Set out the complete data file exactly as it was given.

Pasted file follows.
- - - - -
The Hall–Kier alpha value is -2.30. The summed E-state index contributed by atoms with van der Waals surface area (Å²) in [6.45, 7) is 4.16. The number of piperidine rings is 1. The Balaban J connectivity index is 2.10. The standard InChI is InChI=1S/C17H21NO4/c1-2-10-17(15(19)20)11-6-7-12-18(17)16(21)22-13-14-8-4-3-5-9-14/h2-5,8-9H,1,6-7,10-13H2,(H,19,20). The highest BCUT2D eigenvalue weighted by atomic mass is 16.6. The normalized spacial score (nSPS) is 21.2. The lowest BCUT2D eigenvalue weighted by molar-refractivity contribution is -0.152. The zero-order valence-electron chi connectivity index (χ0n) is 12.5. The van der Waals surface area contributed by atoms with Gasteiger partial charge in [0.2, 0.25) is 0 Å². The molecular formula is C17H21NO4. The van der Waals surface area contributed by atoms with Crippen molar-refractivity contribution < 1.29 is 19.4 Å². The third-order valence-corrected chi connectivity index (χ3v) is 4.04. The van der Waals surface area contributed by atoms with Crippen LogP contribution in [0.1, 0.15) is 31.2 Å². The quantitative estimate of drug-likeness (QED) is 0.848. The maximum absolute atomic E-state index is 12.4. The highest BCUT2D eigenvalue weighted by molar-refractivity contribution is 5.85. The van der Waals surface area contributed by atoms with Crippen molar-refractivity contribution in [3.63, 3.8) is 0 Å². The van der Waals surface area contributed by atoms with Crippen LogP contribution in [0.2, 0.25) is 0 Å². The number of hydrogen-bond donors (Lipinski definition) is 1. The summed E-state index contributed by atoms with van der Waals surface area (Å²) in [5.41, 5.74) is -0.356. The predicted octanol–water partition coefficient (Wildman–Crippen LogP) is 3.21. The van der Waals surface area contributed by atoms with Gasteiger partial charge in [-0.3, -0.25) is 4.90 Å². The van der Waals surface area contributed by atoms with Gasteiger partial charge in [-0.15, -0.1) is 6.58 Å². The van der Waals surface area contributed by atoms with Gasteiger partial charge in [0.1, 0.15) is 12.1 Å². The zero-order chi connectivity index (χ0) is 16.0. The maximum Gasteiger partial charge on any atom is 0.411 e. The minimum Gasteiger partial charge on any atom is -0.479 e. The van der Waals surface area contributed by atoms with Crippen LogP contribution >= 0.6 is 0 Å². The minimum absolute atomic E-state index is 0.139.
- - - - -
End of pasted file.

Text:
The Hall–Kier alpha value is -2.30. The summed E-state index contributed by atoms with van der Waals surface area (Å²) in [6.45, 7) is 4.16. The number of piperidine rings is 1. The Balaban J connectivity index is 2.10. The standard InChI is InChI=1S/C17H21NO4/c1-2-10-17(15(19)20)11-6-7-12-18(17)16(21)22-13-14-8-4-3-5-9-14/h2-5,8-9H,1,6-7,10-13H2,(H,19,20). The highest BCUT2D eigenvalue weighted by atomic mass is 16.6. The normalized spacial score (nSPS) is 21.2. The lowest BCUT2D eigenvalue weighted by molar-refractivity contribution is -0.152. The zero-order valence-electron chi connectivity index (χ0n) is 12.5. The van der Waals surface area contributed by atoms with Gasteiger partial charge in [0.2, 0.25) is 0 Å². The molecular formula is C17H21NO4. The van der Waals surface area contributed by atoms with Crippen molar-refractivity contribution < 1.29 is 19.4 Å². The third-order valence-corrected chi connectivity index (χ3v) is 4.04. The van der Waals surface area contributed by atoms with Crippen LogP contribution in [0.1, 0.15) is 31.2 Å². The quantitative estimate of drug-likeness (QED) is 0.848. The maximum absolute atomic E-state index is 12.4. The highest BCUT2D eigenvalue weighted by molar-refractivity contribution is 5.85. The van der Waals surface area contributed by atoms with Crippen molar-refractivity contribution in [3.63, 3.8) is 0 Å². The van der Waals surface area contributed by atoms with Crippen LogP contribution in [0.2, 0.25) is 0 Å². The number of hydrogen-bond donors (Lipinski definition) is 1. The summed E-state index contributed by atoms with van der Waals surface area (Å²) in [5.41, 5.74) is -0.356. The predicted octanol–water partition coefficient (Wildman–Crippen LogP) is 3.21. The van der Waals surface area contributed by atoms with Gasteiger partial charge in [-0.3, -0.25) is 4.90 Å². The van der Waals surface area contributed by atoms with Gasteiger partial charge in [-0.15, -0.1) is 6.58 Å². The van der Waals surface area contributed by atoms with Gasteiger partial charge in [0.1, 0.15) is 12.1 Å². The zero-order chi connectivity index (χ0) is 16.0. The maximum Gasteiger partial charge on any atom is 0.411 e. The minimum Gasteiger partial charge on any atom is -0.479 e. The van der Waals surface area contributed by atoms with Crippen LogP contribution >= 0.6 is 0 Å². The minimum absolute atomic E-state index is 0.139.